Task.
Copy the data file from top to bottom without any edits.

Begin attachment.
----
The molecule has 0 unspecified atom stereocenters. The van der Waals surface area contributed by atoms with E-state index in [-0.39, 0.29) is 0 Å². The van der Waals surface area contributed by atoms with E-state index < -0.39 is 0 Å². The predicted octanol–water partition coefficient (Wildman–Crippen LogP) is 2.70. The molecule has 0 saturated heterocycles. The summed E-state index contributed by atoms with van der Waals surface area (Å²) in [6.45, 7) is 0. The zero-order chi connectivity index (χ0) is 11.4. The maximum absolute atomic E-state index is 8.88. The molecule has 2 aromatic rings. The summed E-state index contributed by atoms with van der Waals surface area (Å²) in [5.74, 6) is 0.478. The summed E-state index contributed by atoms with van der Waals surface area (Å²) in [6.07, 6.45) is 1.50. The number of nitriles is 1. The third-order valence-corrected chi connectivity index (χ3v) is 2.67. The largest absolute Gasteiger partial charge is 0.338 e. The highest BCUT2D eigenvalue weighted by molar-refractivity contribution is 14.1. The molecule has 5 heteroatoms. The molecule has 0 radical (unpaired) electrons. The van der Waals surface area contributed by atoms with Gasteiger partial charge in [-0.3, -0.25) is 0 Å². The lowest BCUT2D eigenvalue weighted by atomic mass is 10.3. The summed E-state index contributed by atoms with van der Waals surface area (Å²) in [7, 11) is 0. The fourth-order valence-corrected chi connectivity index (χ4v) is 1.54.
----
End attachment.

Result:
The molecule has 0 unspecified atom stereocenters. The van der Waals surface area contributed by atoms with E-state index in [-0.39, 0.29) is 0 Å². The van der Waals surface area contributed by atoms with E-state index < -0.39 is 0 Å². The predicted octanol–water partition coefficient (Wildman–Crippen LogP) is 2.70. The molecule has 0 saturated heterocycles. The summed E-state index contributed by atoms with van der Waals surface area (Å²) in [6.45, 7) is 0. The zero-order chi connectivity index (χ0) is 11.4. The maximum absolute atomic E-state index is 8.88. The molecule has 2 aromatic rings. The summed E-state index contributed by atoms with van der Waals surface area (Å²) in [5.74, 6) is 0.478. The summed E-state index contributed by atoms with van der Waals surface area (Å²) in [6.07, 6.45) is 1.50. The number of nitriles is 1. The third-order valence-corrected chi connectivity index (χ3v) is 2.67. The largest absolute Gasteiger partial charge is 0.338 e. The highest BCUT2D eigenvalue weighted by molar-refractivity contribution is 14.1. The molecule has 5 heteroatoms. The molecule has 0 radical (unpaired) electrons. The van der Waals surface area contributed by atoms with Gasteiger partial charge in [-0.3, -0.25) is 0 Å². The lowest BCUT2D eigenvalue weighted by atomic mass is 10.3. The summed E-state index contributed by atoms with van der Waals surface area (Å²) in [7, 11) is 0. The fourth-order valence-corrected chi connectivity index (χ4v) is 1.54.